AIM: How do you handle the complexities of emotion recognition through AI, given the ethical and cultural considerations involved? What steps are you taking to ensure inclusivity and accuracy while collaborating with legal teams? Additionally, what is your perspective on the future of emotion recognition technology?

Sushant Hiray: Historically,I used to look at emotion recognition as a problem to be solved from a  data science standpoint, I have a signal to figure out what the question is. Since then, I’ve changed my approach a little bit.

When a customer says they want to detect emotion, what exactly are they looking for? Are they only interested in looking at instances when a customer is angry at the contact center? Are they looking for some other instances?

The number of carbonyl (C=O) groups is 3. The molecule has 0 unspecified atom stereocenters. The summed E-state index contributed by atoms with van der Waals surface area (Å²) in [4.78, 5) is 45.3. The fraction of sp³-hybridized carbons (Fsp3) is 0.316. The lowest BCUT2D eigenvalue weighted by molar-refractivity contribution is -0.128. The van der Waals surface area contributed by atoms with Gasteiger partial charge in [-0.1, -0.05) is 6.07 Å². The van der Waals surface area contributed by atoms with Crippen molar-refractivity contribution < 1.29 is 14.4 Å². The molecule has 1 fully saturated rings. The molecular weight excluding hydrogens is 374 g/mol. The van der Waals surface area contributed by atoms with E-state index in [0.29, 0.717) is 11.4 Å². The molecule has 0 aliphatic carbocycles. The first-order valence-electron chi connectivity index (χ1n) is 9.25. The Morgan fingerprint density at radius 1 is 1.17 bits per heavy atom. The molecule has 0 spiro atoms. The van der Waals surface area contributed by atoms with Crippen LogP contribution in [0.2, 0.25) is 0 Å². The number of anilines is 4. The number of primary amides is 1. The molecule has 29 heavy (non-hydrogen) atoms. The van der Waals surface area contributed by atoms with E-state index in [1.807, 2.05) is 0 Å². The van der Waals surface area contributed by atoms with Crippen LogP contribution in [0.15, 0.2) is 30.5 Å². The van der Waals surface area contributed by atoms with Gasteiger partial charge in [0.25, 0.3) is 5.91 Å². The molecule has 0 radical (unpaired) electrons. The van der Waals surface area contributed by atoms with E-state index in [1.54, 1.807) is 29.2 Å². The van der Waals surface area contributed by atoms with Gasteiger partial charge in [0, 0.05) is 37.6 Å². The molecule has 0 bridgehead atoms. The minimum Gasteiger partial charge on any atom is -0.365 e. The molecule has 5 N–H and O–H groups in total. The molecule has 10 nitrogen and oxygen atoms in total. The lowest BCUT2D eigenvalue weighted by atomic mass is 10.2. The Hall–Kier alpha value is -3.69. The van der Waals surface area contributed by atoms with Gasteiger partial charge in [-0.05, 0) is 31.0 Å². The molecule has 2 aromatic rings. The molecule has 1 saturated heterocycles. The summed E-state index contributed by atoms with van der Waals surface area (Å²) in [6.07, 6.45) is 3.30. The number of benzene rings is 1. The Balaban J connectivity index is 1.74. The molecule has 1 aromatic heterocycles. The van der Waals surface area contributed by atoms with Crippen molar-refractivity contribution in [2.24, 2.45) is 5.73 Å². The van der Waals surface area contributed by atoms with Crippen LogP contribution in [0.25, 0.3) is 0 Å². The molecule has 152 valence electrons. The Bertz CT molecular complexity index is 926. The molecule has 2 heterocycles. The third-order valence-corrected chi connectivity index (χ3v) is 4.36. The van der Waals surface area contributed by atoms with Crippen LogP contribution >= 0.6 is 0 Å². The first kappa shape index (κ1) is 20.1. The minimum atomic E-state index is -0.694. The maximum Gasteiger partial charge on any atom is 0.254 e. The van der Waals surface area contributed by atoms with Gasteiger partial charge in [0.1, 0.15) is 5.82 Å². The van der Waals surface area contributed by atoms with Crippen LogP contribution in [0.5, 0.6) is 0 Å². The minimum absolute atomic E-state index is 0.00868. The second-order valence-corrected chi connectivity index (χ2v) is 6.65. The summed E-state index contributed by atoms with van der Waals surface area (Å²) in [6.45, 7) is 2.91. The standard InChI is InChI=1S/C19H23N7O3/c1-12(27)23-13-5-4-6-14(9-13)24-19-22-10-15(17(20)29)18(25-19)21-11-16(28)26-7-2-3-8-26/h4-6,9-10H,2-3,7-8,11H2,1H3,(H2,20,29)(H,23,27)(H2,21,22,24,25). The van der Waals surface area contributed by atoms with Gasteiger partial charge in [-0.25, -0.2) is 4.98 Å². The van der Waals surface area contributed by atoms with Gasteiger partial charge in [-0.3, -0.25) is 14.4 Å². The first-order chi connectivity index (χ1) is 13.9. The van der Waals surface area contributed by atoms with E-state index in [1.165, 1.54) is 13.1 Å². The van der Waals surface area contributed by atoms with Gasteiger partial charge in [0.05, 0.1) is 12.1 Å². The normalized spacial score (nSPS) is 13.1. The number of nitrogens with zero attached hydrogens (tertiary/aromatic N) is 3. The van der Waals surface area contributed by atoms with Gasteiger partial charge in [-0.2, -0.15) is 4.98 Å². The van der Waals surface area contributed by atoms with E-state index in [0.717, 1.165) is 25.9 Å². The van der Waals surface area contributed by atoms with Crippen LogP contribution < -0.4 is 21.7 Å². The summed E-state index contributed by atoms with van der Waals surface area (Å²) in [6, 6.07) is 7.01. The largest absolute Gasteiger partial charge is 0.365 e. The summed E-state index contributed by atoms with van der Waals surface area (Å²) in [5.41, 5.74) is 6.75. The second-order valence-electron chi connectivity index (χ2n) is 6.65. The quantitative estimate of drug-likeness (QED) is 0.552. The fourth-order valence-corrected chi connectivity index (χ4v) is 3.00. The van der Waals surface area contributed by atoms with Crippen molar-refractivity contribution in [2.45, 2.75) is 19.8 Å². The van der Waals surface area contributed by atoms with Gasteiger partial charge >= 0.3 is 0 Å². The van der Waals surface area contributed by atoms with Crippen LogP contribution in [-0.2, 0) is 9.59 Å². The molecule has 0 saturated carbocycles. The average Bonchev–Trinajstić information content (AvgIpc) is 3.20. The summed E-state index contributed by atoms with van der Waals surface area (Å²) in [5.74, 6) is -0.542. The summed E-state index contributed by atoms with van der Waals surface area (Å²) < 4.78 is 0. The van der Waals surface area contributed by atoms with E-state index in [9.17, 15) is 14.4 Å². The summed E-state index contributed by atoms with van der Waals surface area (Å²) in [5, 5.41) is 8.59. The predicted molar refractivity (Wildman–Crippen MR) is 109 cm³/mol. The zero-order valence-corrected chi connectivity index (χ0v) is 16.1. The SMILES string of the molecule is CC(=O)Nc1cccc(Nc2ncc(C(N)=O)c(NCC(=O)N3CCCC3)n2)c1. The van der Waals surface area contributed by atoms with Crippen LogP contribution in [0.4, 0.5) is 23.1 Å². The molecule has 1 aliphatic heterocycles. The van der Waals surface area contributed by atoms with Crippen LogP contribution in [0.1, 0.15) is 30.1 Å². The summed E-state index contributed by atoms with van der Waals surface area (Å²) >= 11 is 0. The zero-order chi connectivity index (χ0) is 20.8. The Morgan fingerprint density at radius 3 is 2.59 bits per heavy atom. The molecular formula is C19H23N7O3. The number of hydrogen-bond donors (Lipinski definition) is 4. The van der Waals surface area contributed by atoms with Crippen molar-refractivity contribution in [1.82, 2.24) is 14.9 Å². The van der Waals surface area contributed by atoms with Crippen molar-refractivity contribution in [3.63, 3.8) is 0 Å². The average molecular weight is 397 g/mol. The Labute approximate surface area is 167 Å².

And we’ve worked a lot with emotion detection. We’ve published a few papers over the years and have had a couple of patents filed around the same area. But it’s not super accurate enough for it to fundamentally shift things. There are different theories of emotion recognition. Some say there are six different emotions. Some say there are eight. Some say forget about all of this, let’s just do positive or negative sentiment and get away with it. In general, rather than trying to fixate on the emotional aspect of it, we are focusing on the outcome, like what is the end goal and how we can reach that end goal, because this is just a tool, this is just technology. However, there are significant challenges in terms of validating these models across a lot of cohorts.